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Trog and Clay (an imagined history of the electric chair)
Published on Saturday, 27 August 2011

3 stars

C Venues - C eca (venue website)
14-29 Aug, 5:25pm-6:35pm
Reviewed by Richard Stamp

 Parental Guidance. Parents or guardians should consider the content of this show if children are attending.

It’s probably an urban myth, but it’s an oft-told story just the same.  Thomas Edison invented the electric chair, the legend goes, as an act of industrial propaganda: to demonstrate the perils of the alternating-current electrical system promoted by his rival, George Westinghouse.  History records that Westinghouse carried the day, but this show uses the “War of the Currents” as a jumping-off point for a surreal narrative, played out in the shadow of the ever-present chair.

The title characters, Trog and Clay – itinerant pedlars who get caught up in Edison’s plot – are by far the strongest part of this interesting production.  It took me a while to get inside Trog’s singular mind, but once I’d figured out what made him tick, every deadpan one-liner (and every lift of his expressively inquisitive eyebrow) was a pure joy.  The simpler Clay, meanwhile, is the voice of our conscience; it’s she who points out that electrocuting dogs – a thing that Edison actually did – might earn a few dollars, but only at the cost of a soul.

Her moral voice is needed, amidst the comically outrageous plot.  In this imagined version, Edison doesn’t just invent the electric chair, but contrives an excuse to use it; he orchestrates a murder, as part of a bizarre love quadrilateral involving him, Westinghouse, and the murderer himself.  It’s poppycock of course, but it hangs together enough to draw us along – though I didn’t feel there were quite enough ideas to sustain the full 70-minute running time.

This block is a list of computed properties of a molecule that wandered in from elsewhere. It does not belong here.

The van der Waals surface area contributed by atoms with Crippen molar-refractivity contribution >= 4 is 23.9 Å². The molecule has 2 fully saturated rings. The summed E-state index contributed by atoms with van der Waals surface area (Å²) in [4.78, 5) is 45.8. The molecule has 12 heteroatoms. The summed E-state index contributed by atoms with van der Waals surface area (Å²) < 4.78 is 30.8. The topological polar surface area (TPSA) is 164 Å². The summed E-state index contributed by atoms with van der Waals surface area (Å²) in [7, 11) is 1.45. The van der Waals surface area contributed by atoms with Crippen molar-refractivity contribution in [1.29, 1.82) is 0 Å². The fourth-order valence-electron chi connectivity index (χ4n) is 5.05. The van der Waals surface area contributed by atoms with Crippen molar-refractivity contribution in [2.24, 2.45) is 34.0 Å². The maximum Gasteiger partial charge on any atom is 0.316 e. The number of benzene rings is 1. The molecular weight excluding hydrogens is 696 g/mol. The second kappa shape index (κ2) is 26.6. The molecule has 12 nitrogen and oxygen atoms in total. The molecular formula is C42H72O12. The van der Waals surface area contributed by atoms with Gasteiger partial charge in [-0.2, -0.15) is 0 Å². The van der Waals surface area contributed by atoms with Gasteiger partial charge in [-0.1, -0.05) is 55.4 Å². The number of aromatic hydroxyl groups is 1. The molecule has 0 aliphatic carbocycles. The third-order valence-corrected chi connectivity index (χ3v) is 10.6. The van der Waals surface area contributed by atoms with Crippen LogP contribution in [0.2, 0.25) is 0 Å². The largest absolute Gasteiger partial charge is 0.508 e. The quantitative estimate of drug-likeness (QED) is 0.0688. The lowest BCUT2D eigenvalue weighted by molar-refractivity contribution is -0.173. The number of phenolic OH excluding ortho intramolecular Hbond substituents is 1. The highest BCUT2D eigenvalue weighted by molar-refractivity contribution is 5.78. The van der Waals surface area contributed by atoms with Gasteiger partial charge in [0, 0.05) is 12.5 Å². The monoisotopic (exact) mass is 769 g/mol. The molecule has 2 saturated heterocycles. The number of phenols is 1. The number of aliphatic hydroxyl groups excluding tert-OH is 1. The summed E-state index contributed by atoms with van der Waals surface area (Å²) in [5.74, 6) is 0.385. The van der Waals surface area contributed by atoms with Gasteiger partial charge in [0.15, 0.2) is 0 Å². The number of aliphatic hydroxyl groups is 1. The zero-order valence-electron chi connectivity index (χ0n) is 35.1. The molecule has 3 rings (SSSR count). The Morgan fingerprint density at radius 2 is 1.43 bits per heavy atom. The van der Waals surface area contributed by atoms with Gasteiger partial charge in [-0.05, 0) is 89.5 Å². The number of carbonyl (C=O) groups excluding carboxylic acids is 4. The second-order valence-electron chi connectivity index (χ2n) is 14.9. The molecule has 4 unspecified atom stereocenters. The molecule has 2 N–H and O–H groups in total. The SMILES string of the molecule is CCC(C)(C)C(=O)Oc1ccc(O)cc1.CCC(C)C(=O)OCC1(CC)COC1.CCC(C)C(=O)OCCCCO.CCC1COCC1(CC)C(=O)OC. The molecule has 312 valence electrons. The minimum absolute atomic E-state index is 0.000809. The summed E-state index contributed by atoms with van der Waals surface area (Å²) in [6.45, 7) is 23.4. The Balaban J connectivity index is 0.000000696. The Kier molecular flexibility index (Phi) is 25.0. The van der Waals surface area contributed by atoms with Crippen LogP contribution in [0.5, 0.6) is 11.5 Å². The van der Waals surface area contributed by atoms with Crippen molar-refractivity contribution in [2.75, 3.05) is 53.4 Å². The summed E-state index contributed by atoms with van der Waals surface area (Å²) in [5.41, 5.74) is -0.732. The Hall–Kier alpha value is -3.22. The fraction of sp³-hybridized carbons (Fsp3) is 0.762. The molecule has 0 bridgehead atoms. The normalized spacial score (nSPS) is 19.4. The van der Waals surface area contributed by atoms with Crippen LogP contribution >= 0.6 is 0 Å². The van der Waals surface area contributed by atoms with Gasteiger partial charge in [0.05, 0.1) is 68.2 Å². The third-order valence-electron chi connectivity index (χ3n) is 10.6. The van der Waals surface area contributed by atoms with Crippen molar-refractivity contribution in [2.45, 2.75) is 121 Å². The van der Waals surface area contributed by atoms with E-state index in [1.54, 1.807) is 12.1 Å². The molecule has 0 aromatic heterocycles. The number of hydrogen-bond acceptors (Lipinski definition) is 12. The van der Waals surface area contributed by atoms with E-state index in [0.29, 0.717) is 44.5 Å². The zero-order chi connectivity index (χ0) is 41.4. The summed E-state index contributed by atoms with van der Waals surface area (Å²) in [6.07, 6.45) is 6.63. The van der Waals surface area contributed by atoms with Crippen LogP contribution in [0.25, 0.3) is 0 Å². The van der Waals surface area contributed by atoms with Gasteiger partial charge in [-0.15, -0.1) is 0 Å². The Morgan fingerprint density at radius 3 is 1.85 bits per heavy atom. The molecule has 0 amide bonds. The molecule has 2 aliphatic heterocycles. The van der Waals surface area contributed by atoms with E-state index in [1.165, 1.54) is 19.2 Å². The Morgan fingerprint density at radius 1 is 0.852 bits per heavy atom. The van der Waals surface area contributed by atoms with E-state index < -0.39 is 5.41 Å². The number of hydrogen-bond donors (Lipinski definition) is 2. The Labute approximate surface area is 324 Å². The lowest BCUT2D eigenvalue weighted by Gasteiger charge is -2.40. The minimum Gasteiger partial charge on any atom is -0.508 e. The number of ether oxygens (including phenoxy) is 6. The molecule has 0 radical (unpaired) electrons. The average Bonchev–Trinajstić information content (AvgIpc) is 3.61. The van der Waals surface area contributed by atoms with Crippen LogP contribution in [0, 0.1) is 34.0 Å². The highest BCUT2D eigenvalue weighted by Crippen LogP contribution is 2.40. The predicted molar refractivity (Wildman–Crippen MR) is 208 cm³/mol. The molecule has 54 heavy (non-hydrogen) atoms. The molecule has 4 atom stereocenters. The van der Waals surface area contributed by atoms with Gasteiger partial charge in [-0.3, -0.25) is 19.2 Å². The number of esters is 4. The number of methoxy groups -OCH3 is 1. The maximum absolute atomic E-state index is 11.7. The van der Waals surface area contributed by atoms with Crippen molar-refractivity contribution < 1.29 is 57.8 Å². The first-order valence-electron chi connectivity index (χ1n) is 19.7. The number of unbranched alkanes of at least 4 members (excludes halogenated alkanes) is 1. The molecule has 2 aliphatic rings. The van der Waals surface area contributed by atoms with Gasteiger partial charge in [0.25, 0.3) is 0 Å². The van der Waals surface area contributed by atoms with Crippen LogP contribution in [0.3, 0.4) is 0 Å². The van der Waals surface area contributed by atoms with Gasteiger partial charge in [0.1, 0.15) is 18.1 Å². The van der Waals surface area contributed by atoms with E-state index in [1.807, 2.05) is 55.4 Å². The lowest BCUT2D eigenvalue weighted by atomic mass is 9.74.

The condemned convict, who could be a figure of either horror or sympathy (after all, he’s about to be fried) actually seems a little two-dimensional; and the courtroom scenes which frame the plot didn’t sit that easily with the rest of the play.  Still, there are some serious points made among the humour.  Highlights include a hilarious deconstruction of the historic belief that you could identify a murderer by the way they appeared, and a telling reminder of how the debate over capital punishment has moved on.  The now-barbarous electric chair was seen as a humane punishment, we learn, if the alternative was to be hanged.

The dialogue degenerates a little into amateur psychology at the very end, but there are some striking, chilling images along the way.  Overall, I felt this play experimented with being many things – a thriller, an education, a farce – and in the process, didn’t quite achieve any of them.  But it’s still an intriguing idea, backed up by some quality characterisation.  And the history it imagines is an entertaining one.

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